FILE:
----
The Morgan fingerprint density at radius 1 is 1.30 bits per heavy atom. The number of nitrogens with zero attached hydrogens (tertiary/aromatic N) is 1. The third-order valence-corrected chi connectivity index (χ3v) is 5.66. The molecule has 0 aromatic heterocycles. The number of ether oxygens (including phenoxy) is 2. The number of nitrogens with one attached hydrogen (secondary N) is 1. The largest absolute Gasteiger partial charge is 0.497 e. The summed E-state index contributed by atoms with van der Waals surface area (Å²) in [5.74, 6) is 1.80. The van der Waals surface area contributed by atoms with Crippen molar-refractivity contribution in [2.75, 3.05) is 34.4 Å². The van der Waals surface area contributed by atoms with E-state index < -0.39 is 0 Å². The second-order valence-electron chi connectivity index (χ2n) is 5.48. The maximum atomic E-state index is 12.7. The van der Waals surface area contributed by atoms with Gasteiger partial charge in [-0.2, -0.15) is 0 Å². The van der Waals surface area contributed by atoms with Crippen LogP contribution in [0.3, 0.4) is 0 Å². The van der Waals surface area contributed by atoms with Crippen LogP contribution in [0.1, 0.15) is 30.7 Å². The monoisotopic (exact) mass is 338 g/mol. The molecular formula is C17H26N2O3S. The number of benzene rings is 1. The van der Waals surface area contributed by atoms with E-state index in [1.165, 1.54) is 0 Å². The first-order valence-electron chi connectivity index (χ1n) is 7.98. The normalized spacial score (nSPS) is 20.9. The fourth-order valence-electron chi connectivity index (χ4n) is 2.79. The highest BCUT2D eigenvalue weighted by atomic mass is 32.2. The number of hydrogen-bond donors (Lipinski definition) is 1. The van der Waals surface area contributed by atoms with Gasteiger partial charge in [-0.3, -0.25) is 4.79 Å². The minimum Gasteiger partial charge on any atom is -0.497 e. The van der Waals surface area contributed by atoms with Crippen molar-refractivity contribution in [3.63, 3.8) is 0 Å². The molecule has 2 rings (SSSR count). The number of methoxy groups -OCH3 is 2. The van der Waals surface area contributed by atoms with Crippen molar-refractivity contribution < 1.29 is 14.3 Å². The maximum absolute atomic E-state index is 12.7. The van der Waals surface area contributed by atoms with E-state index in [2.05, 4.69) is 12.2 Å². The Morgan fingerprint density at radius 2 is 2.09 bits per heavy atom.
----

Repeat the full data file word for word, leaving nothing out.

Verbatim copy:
The Morgan fingerprint density at radius 1 is 1.30 bits per heavy atom. The number of nitrogens with zero attached hydrogens (tertiary/aromatic N) is 1. The third-order valence-corrected chi connectivity index (χ3v) is 5.66. The molecule has 0 aromatic heterocycles. The number of ether oxygens (including phenoxy) is 2. The number of nitrogens with one attached hydrogen (secondary N) is 1. The largest absolute Gasteiger partial charge is 0.497 e. The summed E-state index contributed by atoms with van der Waals surface area (Å²) in [5.74, 6) is 1.80. The van der Waals surface area contributed by atoms with Crippen molar-refractivity contribution in [2.75, 3.05) is 34.4 Å². The van der Waals surface area contributed by atoms with E-state index < -0.39 is 0 Å². The second-order valence-electron chi connectivity index (χ2n) is 5.48. The maximum atomic E-state index is 12.7. The van der Waals surface area contributed by atoms with Gasteiger partial charge in [-0.2, -0.15) is 0 Å². The van der Waals surface area contributed by atoms with Crippen LogP contribution in [0.3, 0.4) is 0 Å². The van der Waals surface area contributed by atoms with Crippen LogP contribution in [0.1, 0.15) is 30.7 Å². The monoisotopic (exact) mass is 338 g/mol. The molecular formula is C17H26N2O3S. The number of benzene rings is 1. The van der Waals surface area contributed by atoms with E-state index in [1.165, 1.54) is 0 Å². The first-order valence-electron chi connectivity index (χ1n) is 7.98. The normalized spacial score (nSPS) is 20.9. The fourth-order valence-electron chi connectivity index (χ4n) is 2.79. The highest BCUT2D eigenvalue weighted by atomic mass is 32.2. The number of hydrogen-bond donors (Lipinski definition) is 1. The van der Waals surface area contributed by atoms with Gasteiger partial charge in [-0.3, -0.25) is 4.79 Å². The minimum Gasteiger partial charge on any atom is -0.497 e. The van der Waals surface area contributed by atoms with Crippen molar-refractivity contribution in [3.63, 3.8) is 0 Å². The molecule has 2 rings (SSSR count). The number of methoxy groups -OCH3 is 2. The van der Waals surface area contributed by atoms with Crippen molar-refractivity contribution < 1.29 is 14.3 Å². The maximum absolute atomic E-state index is 12.7. The van der Waals surface area contributed by atoms with E-state index in [2.05, 4.69) is 12.2 Å². The Morgan fingerprint density at radius 2 is 2.09 bits per heavy atom.